Juan Arampa, 13, wandered the dusty streets of Lima for weeks, living off handouts and odd jobs in the markets, and sleeping in the stalls.
He walked all the way from the working-class neighborhood of La Victoria to the southern outskirts of Lima, a kind of no-man's land in which shanty towns and garbage dumps edge into the sand dunes.
One morning, he woke and saw the sign that he had been looking for, La Ciudad de los Ninos (Boys' Town), and knocked on the first door he found.
Today, Juan eats three meals a day, sleeps in a bed, attends school and enjoys the luxury of being a boy growing up at La Ciudad de los Ninos. He shares a communal existence with 120 boys between the age of 6 and 16.
The ramshackle quarters of the orphanage are disguised behind a fresh coat of paint. There is no denying that all the boys are better off there than in the streets.
The Peruvian Government estimates conservatively that there are 11,000 abandoned children in Peru and another 300,000 who are living in conditions which constitute moral and physical risk.
Juan's story is typical of many heard in Lima. He says that his parents are dead and that he was in the care of his grandparents and aunts. To make ends meet, they had to put in long hours at their market stands, leaving Juan alone at home.
Finally, he decided that he was better off striking out on his own. Somehow, he heard about the Ciudad de los Ninos as a place where he could get a free meal and he started his odyssey.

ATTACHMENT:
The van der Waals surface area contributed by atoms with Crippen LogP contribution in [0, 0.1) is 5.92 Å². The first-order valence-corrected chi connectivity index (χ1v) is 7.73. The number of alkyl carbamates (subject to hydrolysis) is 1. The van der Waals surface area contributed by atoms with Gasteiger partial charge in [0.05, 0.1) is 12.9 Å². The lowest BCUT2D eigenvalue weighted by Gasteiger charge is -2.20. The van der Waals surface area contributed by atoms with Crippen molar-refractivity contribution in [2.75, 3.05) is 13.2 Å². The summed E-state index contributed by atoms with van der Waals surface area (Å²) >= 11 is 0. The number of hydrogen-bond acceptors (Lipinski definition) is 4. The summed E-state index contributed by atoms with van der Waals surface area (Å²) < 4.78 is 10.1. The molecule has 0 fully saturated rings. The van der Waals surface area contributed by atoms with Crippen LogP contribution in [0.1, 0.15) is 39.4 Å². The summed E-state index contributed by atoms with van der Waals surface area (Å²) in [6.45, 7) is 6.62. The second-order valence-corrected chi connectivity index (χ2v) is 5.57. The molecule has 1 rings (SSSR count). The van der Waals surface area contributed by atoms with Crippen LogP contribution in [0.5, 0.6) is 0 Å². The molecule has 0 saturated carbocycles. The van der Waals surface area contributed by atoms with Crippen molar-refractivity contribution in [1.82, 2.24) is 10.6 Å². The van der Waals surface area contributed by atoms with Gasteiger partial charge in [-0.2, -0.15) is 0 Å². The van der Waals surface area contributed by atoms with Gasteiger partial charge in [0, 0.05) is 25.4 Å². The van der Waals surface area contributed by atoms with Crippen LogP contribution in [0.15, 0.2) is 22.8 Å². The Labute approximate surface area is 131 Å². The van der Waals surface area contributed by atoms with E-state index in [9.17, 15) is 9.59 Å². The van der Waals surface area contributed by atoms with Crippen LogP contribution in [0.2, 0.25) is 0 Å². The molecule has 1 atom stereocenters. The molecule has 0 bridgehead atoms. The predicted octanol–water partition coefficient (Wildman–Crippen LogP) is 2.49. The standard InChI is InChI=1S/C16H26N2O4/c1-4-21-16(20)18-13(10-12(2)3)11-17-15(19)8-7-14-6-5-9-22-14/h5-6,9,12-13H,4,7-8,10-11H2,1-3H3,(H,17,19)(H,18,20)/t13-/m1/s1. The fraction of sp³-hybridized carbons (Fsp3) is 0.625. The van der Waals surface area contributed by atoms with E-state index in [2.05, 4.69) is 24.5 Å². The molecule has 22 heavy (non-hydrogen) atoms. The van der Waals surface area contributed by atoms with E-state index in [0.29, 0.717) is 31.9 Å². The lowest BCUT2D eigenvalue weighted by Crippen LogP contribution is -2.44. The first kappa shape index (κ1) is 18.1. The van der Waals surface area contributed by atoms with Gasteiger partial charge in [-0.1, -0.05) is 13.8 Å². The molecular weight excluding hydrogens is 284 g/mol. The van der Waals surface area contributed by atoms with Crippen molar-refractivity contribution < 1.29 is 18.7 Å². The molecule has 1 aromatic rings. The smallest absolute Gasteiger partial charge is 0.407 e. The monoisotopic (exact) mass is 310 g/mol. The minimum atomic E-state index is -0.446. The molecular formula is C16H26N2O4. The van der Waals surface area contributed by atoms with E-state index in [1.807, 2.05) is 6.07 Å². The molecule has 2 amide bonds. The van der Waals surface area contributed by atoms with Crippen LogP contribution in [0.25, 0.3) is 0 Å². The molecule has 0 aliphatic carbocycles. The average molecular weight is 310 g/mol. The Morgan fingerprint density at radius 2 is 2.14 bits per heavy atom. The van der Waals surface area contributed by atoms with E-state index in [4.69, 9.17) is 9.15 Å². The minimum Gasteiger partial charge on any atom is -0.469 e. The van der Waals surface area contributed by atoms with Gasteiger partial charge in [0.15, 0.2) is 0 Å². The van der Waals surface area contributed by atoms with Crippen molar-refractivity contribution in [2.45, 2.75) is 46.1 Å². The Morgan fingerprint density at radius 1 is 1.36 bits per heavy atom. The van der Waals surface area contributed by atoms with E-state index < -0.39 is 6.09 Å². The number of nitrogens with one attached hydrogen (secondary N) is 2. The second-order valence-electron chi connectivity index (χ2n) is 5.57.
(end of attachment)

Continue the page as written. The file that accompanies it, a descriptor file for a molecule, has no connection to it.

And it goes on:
Lima is a sprawling city of nearly six million many of them migrants from the impoverished Andean sierra who came to Lima seeking prosperity.
"A kid has to trade in his childhood to survive," said Carlos Castillo, a consultant with the United Nations Children's Fund (UNICEF).
Parents -- or other adults -- have resorted increasingly to encouraging child labor to earn extra cash. Children work as shoeshine boys, car washers -- and petty thieves. Once on the street, the children soon learn that they can survive. Mr. Castillo says that he has found 15-year-old pimps with harems of 12-year-old prostitutes.
As social conditions have deteriorated, the Government and private institutions have been left behind in terms of resources to meet these new needs. When the administration of President Alan Garcia took office in July, an inventory of public service agencies found that only half of the orphanages were functioning. Though La Ciudad de los Ninos is private, it has been no exception to the rule.
One of the first charities of its kind in Peru, the orphanage was founded 30 years ago by an Italian Franciscan friar, Padre Iluminato.
But since 1965, things have taken a turn for the worse. A new expressway diverted traffic away from the orphanage, depriving it of cash donations. An earthquake seriously damaged all the buildings. Finally, Padre Iluminato was knocked from his bicycle by a car. He died in 1969 from complications resulting from his injury.
Since then, the orphanage has gone through a string of failed administrations, including the Lima municipal government and religious orders. The sponsoring association has a troubled history, each board running out of steam before its initial good intentions could be fulfilled.
Canadian Jean Bourgeois, who recently began working at La Ciudad de los Ninos, said: "When there's no continuity, all the work goes down the drain. You have to start from scratch."
But his assistant Jorge Valdez, an alumnus of La Ciudad de los Ninos, observes: "We don't have any trouble with kids running away. There's hardly any trouble and the kids all pitch in to help."
© 1986 The Globe and Mail. All rights reserved